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An Engineering Perspective on IoT Security

1 Minute Read

Jeremy, as a software engineer at IoTerop, an expert in LwM2M, and as a participant in the Open Mobile Alliance TestFest, what are your thoughts about IoT security?

Security will be a monumental challenge. Connected devices with inadequate security could have critical consequences. Future solutions will need far more robust, comprehensive and integrated considering the highly dynamic nature of the IoT ecosystem (hardware, software, networks, etc.) while remaining open and adaptable as an organization continues to evolve.

In 2014, a University of Michigan team accessed a traffic light network using readily available hardware. Once inside the system, the group quickly gained the ability to change traffic signals, alter logic commands, and disable the signal devices. Smart City systems designed to serve citizens could become weapons in the wrong hands.

IoT solutions require comprehensive security from the sensor to the cloud. In many cases, non-encrypted messages can be easily intercepted, falsified, or misused, leading to security breaches, as illustrated above. It is critical IoT developers consider security features during the design phase of their IoT solution development. This approach provides better guarantees in terms of securing the data exchange.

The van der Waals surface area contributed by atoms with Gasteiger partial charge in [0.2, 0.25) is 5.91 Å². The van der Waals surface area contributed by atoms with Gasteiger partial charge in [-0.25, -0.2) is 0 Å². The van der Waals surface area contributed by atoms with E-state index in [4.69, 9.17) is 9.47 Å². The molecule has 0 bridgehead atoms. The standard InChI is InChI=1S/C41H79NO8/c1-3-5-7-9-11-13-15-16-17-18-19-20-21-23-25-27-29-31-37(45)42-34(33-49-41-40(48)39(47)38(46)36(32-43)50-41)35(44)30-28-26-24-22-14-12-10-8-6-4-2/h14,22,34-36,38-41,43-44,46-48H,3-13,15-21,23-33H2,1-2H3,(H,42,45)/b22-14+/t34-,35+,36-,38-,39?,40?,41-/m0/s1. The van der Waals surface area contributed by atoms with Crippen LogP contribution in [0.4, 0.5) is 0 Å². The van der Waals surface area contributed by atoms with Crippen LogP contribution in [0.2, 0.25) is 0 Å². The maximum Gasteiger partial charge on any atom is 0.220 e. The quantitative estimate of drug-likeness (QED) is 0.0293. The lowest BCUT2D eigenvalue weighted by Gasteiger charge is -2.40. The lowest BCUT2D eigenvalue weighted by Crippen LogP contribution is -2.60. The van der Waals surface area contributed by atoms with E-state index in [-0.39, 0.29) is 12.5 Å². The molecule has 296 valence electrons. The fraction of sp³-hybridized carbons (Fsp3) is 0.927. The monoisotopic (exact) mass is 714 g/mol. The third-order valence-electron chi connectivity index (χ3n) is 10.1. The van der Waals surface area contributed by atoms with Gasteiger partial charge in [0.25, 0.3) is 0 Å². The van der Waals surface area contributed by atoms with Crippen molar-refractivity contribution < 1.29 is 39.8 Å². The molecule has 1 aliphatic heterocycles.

How is LwM2M security different than the MQTT, for instance?

The OMA Lightweight M2M standard mandates TLS security protocol on TCP/IP networks and DTLS security protocol on datagram networks specially designed to protect messages from intercepted, modified, and falsified the object’s network. These protocols are standards within the IoT world. They ensure device authentication before a new sensor’s admission onto an IoT network and secure communication between all IoT elements. DTLS is relatively adapted to constrained devices and networks. 

Different encryption methods can be used, like:

  • PSK: Pre-Shared Key
  • RPK: Raw Public Key
  • 509: Certificate

These mechanisms are classified from the easiest to the hardest in terms of implementation complexity. And from the less to the more CPU intensive.

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